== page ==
Fartlek questions

Discussion in 'Health and Fitness' started by mcclurg, Apr 16, 2009.

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  1. I've been trying out some fartlek/interval training stuff recently, and while I feel it's doing me good, and my times are getting better for it, I seem to do distances in longer times.

    When I compare my fartlek times over a mile to my PFT times, they seem to be longer. Is this normal, because of the active recovery?
  2. When you do your PFT you are under (a little bit) of pressure, and you have the added bonus of adrenaline (because of the natural competitive element I'm pretty sure you'll have in you) so that will be one of the reasons your time is faster. Also the terrain you're running on is probably different which will have an effect on your time.
    Obviously in your PFT you're going to try and run flat out or as fast as possible over the entire mile, and I'm not sure how far each section of the fartlek training you are running, but I'd hazard a guess you don't sprint for a mile? Which will be another reason for the time differences.
    Carry on doing Fartlek its bloody good for CV endurance, just remember to apply the SPORM and FITT principle.. god I loved good old PE lessons!
  3. Sorry whats SPORM and FITT? x
  4. If you mean it takes you longer to cover the distance that has to be the case - your best effort for a mile (say) 5 minutes, your best effort for 1/4 mile 60 seconds. Time it takes you to recover from such an effort to do another one (say) 1 minute. Total 8 minutes. Running unevenly is always going to take more out of you than running at a steady pace.

    Try going out with someone who you can just stay with, ask them to run their best effort for a mile, and constantly let them get away and then close them down. They'll drop you very quickly. There's a reason why athletes don't let the field get away from them.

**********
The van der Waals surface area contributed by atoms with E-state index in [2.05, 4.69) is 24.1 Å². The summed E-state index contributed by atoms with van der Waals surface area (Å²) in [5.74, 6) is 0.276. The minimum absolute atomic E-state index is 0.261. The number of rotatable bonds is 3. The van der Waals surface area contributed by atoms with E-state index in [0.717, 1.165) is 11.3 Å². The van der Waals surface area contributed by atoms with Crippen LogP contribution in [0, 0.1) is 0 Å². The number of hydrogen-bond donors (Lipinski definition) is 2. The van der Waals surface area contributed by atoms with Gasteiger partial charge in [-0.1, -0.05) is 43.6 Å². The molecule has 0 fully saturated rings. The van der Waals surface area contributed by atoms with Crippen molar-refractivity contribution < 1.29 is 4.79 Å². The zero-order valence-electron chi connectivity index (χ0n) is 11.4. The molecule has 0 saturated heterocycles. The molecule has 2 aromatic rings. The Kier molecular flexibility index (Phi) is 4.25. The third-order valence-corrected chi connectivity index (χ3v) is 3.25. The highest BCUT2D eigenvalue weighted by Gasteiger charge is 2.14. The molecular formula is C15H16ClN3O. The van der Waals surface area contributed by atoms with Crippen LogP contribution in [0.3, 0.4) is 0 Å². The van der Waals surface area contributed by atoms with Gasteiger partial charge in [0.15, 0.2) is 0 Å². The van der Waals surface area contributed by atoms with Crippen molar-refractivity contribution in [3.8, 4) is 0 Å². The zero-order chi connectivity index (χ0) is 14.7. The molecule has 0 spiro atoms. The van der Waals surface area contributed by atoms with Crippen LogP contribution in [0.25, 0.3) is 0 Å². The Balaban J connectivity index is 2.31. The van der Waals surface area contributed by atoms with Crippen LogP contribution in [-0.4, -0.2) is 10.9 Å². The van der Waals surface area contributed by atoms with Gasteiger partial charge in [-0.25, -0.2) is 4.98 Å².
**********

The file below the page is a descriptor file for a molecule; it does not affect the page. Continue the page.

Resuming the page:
5. Good post, just ensure one has a good endurance base to allow for speedwork. No endurance base = no increase of speed + irregular recovery.

    Yea, SPORM? FITT? WTF?
  6. erm, if I remember rightly

    S= Specificity, ie training specifically for your goals (so in this case CV Endurance and upper body are most useful for getting into basic training)
    P= Progression ie making sure the training sessions are getting harder as the weeks go on
    O= Overload which relates to the FITT principle
    R= Reversibility ie if you're injured, making sure you don't return to your training schedule at the same intensity as you left it, instead tapering for your loss of fitness
    M= Moderation ie don't overtrain because that'll just be counterproductive

    The FITT principle
    F= Frequency how often you train, this should gradually increase over your the season or in this case the closer he/she gets to selection
    I= Intensity how hard you train, this should also gradually increase over the season
    T= Time how long you train for, this depends on your situation, if you're in a position to be able to make your sessions longer do so gradually, however if not just apply other componants of the FITT principle
    T= Type eg CV endurance, muscular endurance, muscular strength, agility etc etc, not really that useful to be honest.

    Now this was years I go I covered this, so I am open to corrections but I am pretty impressed with how much I remember actually!
  7. fartlek really helped me bring down my 1.5mile run time. I use a HR moniter and sprint, jog between canal locks. Also good 'cos the ground is uneven, gravel and sandy bits better than just tarmac. and no Cars!

    edited for mongness.